This statement is simply wrong.

The economy cannot cannot be predicted with meaningful accuracy, period. Failing to predict it is guaranteed, not a "failure". Like the weather, if you get it right very far out at all, you merely got lucky.

The lack of predictive power on complex systems, even with lots of data and brainpower, has been known by educated people for thousands of years, but Mandelbrot and others recently proved it mathematically. For some reason, this isn't taught much in schools.

A good read on this is Nassim Taleb’s The Black Swan: The Impact of the Highly Improbable. Taleb explains how predicting the future in economics (and other complex systems) is mathematically impossible no matter how much computing power or data you have.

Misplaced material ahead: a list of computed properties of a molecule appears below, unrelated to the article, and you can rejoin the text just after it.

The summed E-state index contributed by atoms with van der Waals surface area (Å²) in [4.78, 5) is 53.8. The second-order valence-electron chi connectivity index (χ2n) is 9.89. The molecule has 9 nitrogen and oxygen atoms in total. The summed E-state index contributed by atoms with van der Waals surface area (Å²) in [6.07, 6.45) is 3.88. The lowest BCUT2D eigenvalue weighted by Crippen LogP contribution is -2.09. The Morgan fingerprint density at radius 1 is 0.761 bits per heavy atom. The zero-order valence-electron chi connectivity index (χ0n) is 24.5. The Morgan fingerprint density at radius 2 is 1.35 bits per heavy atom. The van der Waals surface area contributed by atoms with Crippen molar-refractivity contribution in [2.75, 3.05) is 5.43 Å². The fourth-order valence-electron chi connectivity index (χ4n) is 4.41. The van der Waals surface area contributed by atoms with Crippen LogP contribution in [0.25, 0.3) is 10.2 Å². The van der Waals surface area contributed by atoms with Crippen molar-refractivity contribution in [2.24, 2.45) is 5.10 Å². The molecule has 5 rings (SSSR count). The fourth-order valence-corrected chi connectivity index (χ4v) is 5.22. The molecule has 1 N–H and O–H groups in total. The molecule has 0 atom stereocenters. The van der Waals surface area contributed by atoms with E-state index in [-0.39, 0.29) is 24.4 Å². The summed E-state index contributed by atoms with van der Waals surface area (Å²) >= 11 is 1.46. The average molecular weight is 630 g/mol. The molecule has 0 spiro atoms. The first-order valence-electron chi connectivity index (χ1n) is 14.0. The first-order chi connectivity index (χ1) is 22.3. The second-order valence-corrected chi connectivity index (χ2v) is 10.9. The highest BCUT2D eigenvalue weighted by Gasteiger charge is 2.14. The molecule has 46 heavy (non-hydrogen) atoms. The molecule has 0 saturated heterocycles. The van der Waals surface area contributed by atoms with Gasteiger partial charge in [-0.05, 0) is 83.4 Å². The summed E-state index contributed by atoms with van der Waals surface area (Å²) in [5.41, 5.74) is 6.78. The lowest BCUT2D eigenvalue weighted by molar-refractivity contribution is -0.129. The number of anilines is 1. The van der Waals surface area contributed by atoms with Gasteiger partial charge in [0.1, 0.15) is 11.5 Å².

Taleb's pool table analogy explains: if one knows the location of every ball + the speed & accuracy of the cue ball, a person might predict the second, third and fourth degree movements. But by the 9th movement the gravitational pull of the person shooting alters the trajectory of the ball. So the slightest error in knowledge of initial conditions destroys the prediction very far out. After 56 movements a particle on the outer edge of the universe will effect the trajectory. And economics is much, much more complex than a pool table.

The bottom line is this: There are simply too many factors to consider to make predictions in economics. And we are not even talking about free will, how a changed mood by Warren Buffet or Putin change history. We are merely looking at mechanical systems.

The Social Pathologist said...

@Inane Rambler

My second choice was Dawkins.


Sorry, disagree.